In a recent development, the laws brought in with the view of preventing user access to websites promoting piracy may suffer from a major setback.
Advocate General Pedro Cruz Villalón reportedly stated in the European Court of Justice (ECJ) on Thursday that it is a wrong thing to do for an ISP to block its users from accessing certain websites that are believed to be indulged in copyright-infringement, as these steps could be well termed as violations of privacy, data protection as well as of freedom of information under the existing European Union laws.
He also said that it was not the right example to set by the Belgian court when it ruled its verdict that forced ISPs to block such website with “pirated” contents, and went a step further by urging the EJS to overturn the Belgian court’s order.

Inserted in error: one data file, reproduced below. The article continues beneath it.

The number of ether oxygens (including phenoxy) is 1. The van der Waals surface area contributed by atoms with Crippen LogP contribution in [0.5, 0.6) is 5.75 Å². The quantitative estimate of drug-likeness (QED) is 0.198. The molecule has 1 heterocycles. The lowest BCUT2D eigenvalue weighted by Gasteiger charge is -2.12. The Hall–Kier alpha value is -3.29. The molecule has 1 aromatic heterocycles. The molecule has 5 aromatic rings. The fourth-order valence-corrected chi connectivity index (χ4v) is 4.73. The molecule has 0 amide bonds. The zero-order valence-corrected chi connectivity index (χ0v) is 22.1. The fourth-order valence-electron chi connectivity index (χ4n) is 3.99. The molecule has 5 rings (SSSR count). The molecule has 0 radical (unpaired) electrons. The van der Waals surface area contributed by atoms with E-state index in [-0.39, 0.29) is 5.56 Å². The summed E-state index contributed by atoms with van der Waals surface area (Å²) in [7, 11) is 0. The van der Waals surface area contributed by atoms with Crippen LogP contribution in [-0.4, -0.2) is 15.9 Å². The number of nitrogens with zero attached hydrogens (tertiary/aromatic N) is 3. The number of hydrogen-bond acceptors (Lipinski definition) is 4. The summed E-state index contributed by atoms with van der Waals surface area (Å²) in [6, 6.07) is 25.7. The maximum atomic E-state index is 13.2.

Both the filtering system, designed to be applicable on a “systematic, universal, permanent and perpetual basis”, as well as the blocking mechanism were not equipped with adequate safeguards, claimed the Advocate General according to a report published on The Telegraph (opens in new tab).
In the mean time, the government is believed to be brokering a negotiation process between the Internet Service Providers and the music industry with the view of introducing a voluntary agreement, which would be free from the demands of enforcing the Digital Economy Act.